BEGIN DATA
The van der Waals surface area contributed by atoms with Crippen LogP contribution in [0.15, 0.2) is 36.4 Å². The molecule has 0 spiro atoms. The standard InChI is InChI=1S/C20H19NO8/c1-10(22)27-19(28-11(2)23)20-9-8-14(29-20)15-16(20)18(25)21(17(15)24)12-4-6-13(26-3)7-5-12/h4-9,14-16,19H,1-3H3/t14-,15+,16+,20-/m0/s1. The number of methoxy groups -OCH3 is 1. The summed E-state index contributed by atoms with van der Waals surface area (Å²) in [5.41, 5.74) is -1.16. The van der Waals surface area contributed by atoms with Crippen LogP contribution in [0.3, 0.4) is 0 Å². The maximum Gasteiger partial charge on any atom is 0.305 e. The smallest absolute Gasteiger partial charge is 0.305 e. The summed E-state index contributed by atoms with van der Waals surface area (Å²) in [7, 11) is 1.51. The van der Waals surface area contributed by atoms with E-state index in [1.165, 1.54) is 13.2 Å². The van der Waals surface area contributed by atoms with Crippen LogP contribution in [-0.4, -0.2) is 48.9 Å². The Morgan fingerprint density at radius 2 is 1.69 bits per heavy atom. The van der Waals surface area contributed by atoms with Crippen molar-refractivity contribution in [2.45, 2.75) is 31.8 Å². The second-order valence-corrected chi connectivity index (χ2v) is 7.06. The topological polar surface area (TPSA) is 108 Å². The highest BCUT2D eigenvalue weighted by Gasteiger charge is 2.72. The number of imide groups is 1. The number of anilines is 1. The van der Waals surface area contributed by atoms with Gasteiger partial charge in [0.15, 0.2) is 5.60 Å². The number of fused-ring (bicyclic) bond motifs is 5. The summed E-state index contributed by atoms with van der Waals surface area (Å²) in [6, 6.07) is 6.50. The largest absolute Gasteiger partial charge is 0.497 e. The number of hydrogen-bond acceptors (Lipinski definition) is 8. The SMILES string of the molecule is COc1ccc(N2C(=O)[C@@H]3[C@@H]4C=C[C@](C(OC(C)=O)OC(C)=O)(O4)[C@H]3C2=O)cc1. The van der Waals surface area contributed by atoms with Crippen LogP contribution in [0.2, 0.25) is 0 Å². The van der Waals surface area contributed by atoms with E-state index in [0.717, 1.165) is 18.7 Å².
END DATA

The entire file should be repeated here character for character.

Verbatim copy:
The van der Waals surface area contributed by atoms with Crippen LogP contribution in [0.15, 0.2) is 36.4 Å². The molecule has 0 spiro atoms. The standard InChI is InChI=1S/C20H19NO8/c1-10(22)27-19(28-11(2)23)20-9-8-14(29-20)15-16(20)18(25)21(17(15)24)12-4-6-13(26-3)7-5-12/h4-9,14-16,19H,1-3H3/t14-,15+,16+,20-/m0/s1. The number of methoxy groups -OCH3 is 1. The summed E-state index contributed by atoms with van der Waals surface area (Å²) in [5.41, 5.74) is -1.16. The van der Waals surface area contributed by atoms with Crippen LogP contribution in [0.3, 0.4) is 0 Å². The maximum Gasteiger partial charge on any atom is 0.305 e. The smallest absolute Gasteiger partial charge is 0.305 e. The summed E-state index contributed by atoms with van der Waals surface area (Å²) in [7, 11) is 1.51. The van der Waals surface area contributed by atoms with E-state index in [1.165, 1.54) is 13.2 Å². The van der Waals surface area contributed by atoms with Crippen LogP contribution in [-0.4, -0.2) is 48.9 Å². The Morgan fingerprint density at radius 2 is 1.69 bits per heavy atom. The van der Waals surface area contributed by atoms with Crippen molar-refractivity contribution in [2.45, 2.75) is 31.8 Å². The second-order valence-corrected chi connectivity index (χ2v) is 7.06. The topological polar surface area (TPSA) is 108 Å². The highest BCUT2D eigenvalue weighted by Gasteiger charge is 2.72. The number of imide groups is 1. The number of anilines is 1. The van der Waals surface area contributed by atoms with Gasteiger partial charge in [0.15, 0.2) is 5.60 Å². The number of fused-ring (bicyclic) bond motifs is 5. The summed E-state index contributed by atoms with van der Waals surface area (Å²) in [6, 6.07) is 6.50. The largest absolute Gasteiger partial charge is 0.497 e. The number of hydrogen-bond acceptors (Lipinski definition) is 8. The SMILES string of the molecule is COc1ccc(N2C(=O)[C@@H]3[C@@H]4C=C[C@](C(OC(C)=O)OC(C)=O)(O4)[C@H]3C2=O)cc1. The van der Waals surface area contributed by atoms with Crippen LogP contribution in [0.2, 0.25) is 0 Å². The van der Waals surface area contributed by atoms with E-state index in [0.717, 1.165) is 18.7 Å².